In the village of Aurillac, Normandy, lived a widow named Vigier. When her husband died, he left her pretty well off; with five boys to support. Four were put out to learn trades, but little Jean, the youngest, through the kindness of the parish priest, was sent to a college in one of the neighboring villages.  But after a time, through no fault of her own, the widow Vigier became dependent upon the people for support; and they decided to send her to the asylum for the poor. Little Jean knew nothing of this. He always had a tender love for his mother, and showed it in many ways quite unusual for a boy of his age.  Knowing the love Jean had for his mother, the kind curate went himself to the college to tell Jean what was to be done with his mother.  With a silent grief, touching to behold in one so young, the little boy listened, yet without shedding a tear." Monsieur le Cure," said he, "I thank you for all your kindness; but my mother shall never enter the hospital, where she would die of grief. I shall leave this college. I will stay with my mother. I will support her," he added proudly.  Although the curate told him of the difficulties in his way, he replied firmly, "I will support my mother."  He left college and all his bright plans for the future, and returned to his own home. While little Jean showed his great love for his mother, his four brothers, although earning good wages, declared they could not help care for her. The villagers laughed that so small a boy should attempt so great a task.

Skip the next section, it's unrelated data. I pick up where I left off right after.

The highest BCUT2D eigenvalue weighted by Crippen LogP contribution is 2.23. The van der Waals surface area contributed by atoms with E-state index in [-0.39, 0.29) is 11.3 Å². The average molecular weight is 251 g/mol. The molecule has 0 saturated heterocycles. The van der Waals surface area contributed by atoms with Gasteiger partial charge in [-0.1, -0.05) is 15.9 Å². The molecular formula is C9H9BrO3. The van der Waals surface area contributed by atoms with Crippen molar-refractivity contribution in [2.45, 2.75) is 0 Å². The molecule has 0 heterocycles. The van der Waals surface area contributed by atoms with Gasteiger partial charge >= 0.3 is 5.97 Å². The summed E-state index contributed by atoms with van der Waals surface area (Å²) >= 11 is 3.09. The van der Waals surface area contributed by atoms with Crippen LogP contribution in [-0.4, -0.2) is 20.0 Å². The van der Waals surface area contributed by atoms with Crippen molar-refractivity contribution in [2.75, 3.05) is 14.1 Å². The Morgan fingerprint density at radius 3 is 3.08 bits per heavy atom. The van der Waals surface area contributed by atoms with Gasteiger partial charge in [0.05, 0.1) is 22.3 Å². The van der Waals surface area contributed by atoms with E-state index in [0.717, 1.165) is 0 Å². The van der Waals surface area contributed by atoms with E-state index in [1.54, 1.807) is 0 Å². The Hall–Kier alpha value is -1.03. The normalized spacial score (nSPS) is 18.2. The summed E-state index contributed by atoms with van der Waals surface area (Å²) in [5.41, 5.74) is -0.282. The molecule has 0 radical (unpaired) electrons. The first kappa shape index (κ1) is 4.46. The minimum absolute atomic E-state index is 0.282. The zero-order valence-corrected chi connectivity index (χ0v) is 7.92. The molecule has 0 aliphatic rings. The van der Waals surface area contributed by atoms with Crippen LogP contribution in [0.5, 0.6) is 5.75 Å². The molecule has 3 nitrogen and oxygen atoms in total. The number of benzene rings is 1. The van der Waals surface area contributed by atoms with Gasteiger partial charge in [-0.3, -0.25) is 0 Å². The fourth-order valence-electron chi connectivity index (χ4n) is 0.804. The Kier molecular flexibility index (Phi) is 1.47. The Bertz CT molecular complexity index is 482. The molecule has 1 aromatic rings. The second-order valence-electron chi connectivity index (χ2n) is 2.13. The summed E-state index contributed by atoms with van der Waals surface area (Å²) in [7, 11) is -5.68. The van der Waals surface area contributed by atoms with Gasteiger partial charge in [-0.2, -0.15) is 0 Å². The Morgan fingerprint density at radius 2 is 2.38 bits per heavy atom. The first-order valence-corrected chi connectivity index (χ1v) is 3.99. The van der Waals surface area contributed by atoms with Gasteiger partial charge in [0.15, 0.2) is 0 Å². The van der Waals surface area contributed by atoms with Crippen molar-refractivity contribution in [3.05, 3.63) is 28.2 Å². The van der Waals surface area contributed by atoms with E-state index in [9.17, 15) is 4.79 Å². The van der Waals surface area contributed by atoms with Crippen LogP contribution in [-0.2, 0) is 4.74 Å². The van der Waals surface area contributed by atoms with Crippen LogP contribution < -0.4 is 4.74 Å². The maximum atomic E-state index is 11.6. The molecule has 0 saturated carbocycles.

But Jean did not mind this. He told his mother to be of good cheer; for while he lived, she should not want for a support. Jean was somewhat puzzled at first to know just what to do. He could find no plan that seemed to him would work. He had seen a little boy about his own age, when he was at college, selling hot cakes which he carried on a wooden tray strapped over his shoulders. Happy thought he could do the same. He got his tray ready, spread a clean, white cloth over it, and placed his cakes on it in tempting piles. It was hard work selling them. Some said they were stale, and others did not want them at all. Many times he became discouraged; it was hard work trudging over the country with so little success. He saved a few pence each day, and with this money, he bought a few toys. These sold well. After a time he sold more useful articles, and finally carried a pack instead of the tray.  People knew him to be honest and truthful; and on account of his great kindness to his aged mother, he gained a good trade in his own and neighboring villages.

To be sure, he was sometimes sorry he could not have kept on at school; but he tried to make up for that as much as he could by studying his books, as he went from house to house selling his goods; and he succeeded, because he remembered his duty to his mother first.




C. E. H.